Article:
After 7 months of preparation, it was finally time to facilitate our workshop. From August 28-30, 2019, 9 teachers from 7 out of the 8 secondary schools in the region attended our workshop and were trained on HFLE. The workshop covered various topics such as the history of HFLE, types of life skills incorporated in the subject, the four overarching themes, content for some of the difficult topics to teach under each theme, and new student-centered activities teachers can use in the classroom with their students.
For every session, there were 2 facilitators, one PCV and one counterpart. Those facilitators would model their sessions off of Peace Corps’ approach to lessons, which is to focus on student-centered activities to encourage the most amount of learning. There were a lot of sessions presented throughout the three days; however, my counterpart, Miss Carlana, and I were responsible for facilitating the following sessions: creating HFLE-friendly classrooms, creative lesson planning, and covering topic under the 2nd theme of HFLE, such as sexuality and contraceptives.
My favorite memory of the workshop was when Carlana and I were discussing contraceptives. At the end of the session, the participants had to do a condom demonstration . . . but with a twist. Participants were grouped in pairs, one partner was blindfolded and tasked with putting the condom correctly. The other partner had to orally guide the blindfolded person to put the condom on with all the correct steps. The group to finish first and do the step properly, won. This was one of my favorite moments because you could see the participants break down that wall of reservation and start to have fun with a topic that typically gets thrown out because teachers are not comfortable with it. Participants were able to see that there can be fun to teaching sensitive material.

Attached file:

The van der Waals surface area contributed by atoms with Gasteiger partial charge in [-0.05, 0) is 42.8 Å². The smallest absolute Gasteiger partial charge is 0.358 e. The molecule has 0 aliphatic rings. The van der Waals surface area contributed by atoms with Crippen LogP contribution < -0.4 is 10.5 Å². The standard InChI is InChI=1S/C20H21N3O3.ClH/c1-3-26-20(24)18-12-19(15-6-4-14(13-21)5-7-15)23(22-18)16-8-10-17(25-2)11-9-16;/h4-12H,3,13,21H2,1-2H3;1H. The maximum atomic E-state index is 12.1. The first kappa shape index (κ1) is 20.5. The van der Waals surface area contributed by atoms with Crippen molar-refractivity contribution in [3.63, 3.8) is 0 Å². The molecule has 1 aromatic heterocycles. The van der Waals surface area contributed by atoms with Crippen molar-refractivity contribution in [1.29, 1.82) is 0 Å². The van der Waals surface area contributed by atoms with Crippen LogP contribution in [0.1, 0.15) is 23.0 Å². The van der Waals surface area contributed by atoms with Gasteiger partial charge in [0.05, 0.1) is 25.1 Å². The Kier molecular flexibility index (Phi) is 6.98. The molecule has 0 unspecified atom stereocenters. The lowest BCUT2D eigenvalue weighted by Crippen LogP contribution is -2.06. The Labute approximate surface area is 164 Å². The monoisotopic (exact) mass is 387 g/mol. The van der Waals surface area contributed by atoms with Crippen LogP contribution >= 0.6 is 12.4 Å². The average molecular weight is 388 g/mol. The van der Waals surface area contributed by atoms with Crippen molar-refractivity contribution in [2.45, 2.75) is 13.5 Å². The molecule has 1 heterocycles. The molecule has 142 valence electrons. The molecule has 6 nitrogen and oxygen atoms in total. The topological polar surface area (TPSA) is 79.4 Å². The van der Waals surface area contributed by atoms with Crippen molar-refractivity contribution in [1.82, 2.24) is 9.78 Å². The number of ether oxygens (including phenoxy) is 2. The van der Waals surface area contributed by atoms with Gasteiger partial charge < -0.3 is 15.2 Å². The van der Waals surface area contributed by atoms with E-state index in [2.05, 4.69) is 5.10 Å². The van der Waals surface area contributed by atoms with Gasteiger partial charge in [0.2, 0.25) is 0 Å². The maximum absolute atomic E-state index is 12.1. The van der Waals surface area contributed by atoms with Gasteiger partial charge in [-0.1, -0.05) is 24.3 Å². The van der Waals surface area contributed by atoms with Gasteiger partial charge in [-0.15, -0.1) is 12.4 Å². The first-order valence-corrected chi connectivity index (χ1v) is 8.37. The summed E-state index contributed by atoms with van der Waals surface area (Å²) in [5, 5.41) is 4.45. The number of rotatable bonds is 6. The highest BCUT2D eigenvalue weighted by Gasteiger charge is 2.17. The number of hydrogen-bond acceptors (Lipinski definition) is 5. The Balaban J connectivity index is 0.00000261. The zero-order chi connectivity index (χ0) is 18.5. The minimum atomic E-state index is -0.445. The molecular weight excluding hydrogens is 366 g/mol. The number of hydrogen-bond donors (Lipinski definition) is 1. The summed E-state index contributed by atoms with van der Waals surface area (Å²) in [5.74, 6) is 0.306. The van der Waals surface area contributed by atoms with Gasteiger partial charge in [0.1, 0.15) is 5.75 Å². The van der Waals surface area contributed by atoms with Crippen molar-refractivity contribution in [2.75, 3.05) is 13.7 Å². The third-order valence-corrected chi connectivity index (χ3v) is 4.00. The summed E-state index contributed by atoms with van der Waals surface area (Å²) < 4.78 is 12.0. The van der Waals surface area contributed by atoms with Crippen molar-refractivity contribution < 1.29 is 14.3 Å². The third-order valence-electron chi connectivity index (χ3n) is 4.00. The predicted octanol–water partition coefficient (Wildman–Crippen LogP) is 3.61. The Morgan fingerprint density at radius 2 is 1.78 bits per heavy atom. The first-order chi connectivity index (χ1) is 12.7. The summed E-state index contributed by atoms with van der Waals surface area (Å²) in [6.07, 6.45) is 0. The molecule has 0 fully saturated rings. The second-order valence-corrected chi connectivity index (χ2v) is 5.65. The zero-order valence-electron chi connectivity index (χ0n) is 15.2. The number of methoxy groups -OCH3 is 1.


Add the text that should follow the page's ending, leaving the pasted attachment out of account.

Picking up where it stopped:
“We are still feeling the pay off!”
Obviously more could be said about our project, but in the end it’s not about boring you with the details – its about sharing the experience. So . . . what did I gain from this experience?
- I strengthened my leadership skills but I also felt like regressed on my delegation skills. There were many moments where I was stressed from taking on too much when I could’ve delegated it out.
- I confirmed that I do enjoy health education but would rather not do it in a school setting post-Peace Corps.
- I realized that it’s not worth sweating the small stuff and that sometimes there’s nothing I can do to bridge the cultural gap in professional standards.
- I learned how to do things that can be transferred to a future career such as grant writing and project planning, implementing, monitoring and evaluating.
This workshop has really given me and my service a sense of validity. It has been something I could dedicate my time, knowledge and skills to on a large-scale, and I feel like it was a success! It’s been months since we concluded this big project, but Preethi, Connor and I are still feeling the pay off. It’s been rewarding to see participants using what they learned in their classrooms, getting publicly recognized by both Peace Corps Guyana staff and Peace Corps headquarters, sharing our experience with the Ministry of Education in Guyana, and furthering discussions with nationwide stakeholders to standardize this workshop in the future.
I don’t think I’ll do another project as big as this one, but I am excited to see what other small things I can do at my site before my time ends here in Guyana! Stay tuned for more!
(p.s. Here’s a short slide show of some of the photos taken at the workshop. Enjoy!)